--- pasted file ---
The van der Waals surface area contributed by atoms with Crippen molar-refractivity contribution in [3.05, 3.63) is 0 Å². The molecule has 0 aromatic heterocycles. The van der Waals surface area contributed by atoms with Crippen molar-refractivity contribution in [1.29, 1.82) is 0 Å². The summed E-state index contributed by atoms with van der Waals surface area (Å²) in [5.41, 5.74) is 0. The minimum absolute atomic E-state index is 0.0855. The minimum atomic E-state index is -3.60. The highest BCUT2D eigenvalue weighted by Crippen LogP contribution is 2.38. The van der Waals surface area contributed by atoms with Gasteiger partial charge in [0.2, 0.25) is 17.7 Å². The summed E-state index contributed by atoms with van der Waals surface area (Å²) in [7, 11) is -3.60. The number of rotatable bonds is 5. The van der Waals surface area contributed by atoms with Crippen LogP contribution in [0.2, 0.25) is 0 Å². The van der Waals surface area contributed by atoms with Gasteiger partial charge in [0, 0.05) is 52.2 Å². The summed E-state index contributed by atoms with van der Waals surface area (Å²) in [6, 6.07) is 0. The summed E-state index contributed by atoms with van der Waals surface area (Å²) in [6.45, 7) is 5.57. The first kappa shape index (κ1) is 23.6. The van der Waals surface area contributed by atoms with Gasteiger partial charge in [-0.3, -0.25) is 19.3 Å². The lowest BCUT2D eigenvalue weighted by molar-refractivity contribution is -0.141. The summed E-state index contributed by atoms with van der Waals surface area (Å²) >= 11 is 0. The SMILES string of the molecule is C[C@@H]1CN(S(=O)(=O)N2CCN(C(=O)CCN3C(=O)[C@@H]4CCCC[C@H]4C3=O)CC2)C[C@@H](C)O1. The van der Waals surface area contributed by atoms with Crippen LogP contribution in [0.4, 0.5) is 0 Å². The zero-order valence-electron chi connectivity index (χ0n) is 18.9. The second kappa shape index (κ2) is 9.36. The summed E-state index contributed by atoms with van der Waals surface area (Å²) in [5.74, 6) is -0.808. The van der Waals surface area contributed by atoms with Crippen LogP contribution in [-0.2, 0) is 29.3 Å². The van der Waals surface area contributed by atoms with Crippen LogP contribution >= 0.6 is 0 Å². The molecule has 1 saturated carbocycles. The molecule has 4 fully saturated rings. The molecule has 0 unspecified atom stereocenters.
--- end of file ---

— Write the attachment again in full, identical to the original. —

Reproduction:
The van der Waals surface area contributed by atoms with Crippen molar-refractivity contribution in [3.05, 3.63) is 0 Å². The molecule has 0 aromatic heterocycles. The van der Waals surface area contributed by atoms with Crippen molar-refractivity contribution in [1.29, 1.82) is 0 Å². The summed E-state index contributed by atoms with van der Waals surface area (Å²) in [5.41, 5.74) is 0. The minimum absolute atomic E-state index is 0.0855. The minimum atomic E-state index is -3.60. The highest BCUT2D eigenvalue weighted by Crippen LogP contribution is 2.38. The van der Waals surface area contributed by atoms with Gasteiger partial charge in [0.2, 0.25) is 17.7 Å². The summed E-state index contributed by atoms with van der Waals surface area (Å²) in [7, 11) is -3.60. The number of rotatable bonds is 5. The van der Waals surface area contributed by atoms with Crippen LogP contribution in [0.2, 0.25) is 0 Å². The van der Waals surface area contributed by atoms with Gasteiger partial charge in [0, 0.05) is 52.2 Å². The summed E-state index contributed by atoms with van der Waals surface area (Å²) in [6, 6.07) is 0. The summed E-state index contributed by atoms with van der Waals surface area (Å²) in [6.45, 7) is 5.57. The first kappa shape index (κ1) is 23.6. The van der Waals surface area contributed by atoms with Gasteiger partial charge in [-0.3, -0.25) is 19.3 Å². The lowest BCUT2D eigenvalue weighted by molar-refractivity contribution is -0.141. The summed E-state index contributed by atoms with van der Waals surface area (Å²) >= 11 is 0. The SMILES string of the molecule is C[C@@H]1CN(S(=O)(=O)N2CCN(C(=O)CCN3C(=O)[C@@H]4CCCC[C@H]4C3=O)CC2)C[C@@H](C)O1. The van der Waals surface area contributed by atoms with Crippen LogP contribution in [0.4, 0.5) is 0 Å². The zero-order valence-electron chi connectivity index (χ0n) is 18.9. The second kappa shape index (κ2) is 9.36. The summed E-state index contributed by atoms with van der Waals surface area (Å²) in [5.74, 6) is -0.808. The van der Waals surface area contributed by atoms with Crippen LogP contribution in [-0.2, 0) is 29.3 Å². The van der Waals surface area contributed by atoms with Crippen LogP contribution >= 0.6 is 0 Å². The molecule has 1 saturated carbocycles. The molecule has 4 fully saturated rings. The molecule has 0 unspecified atom stereocenters.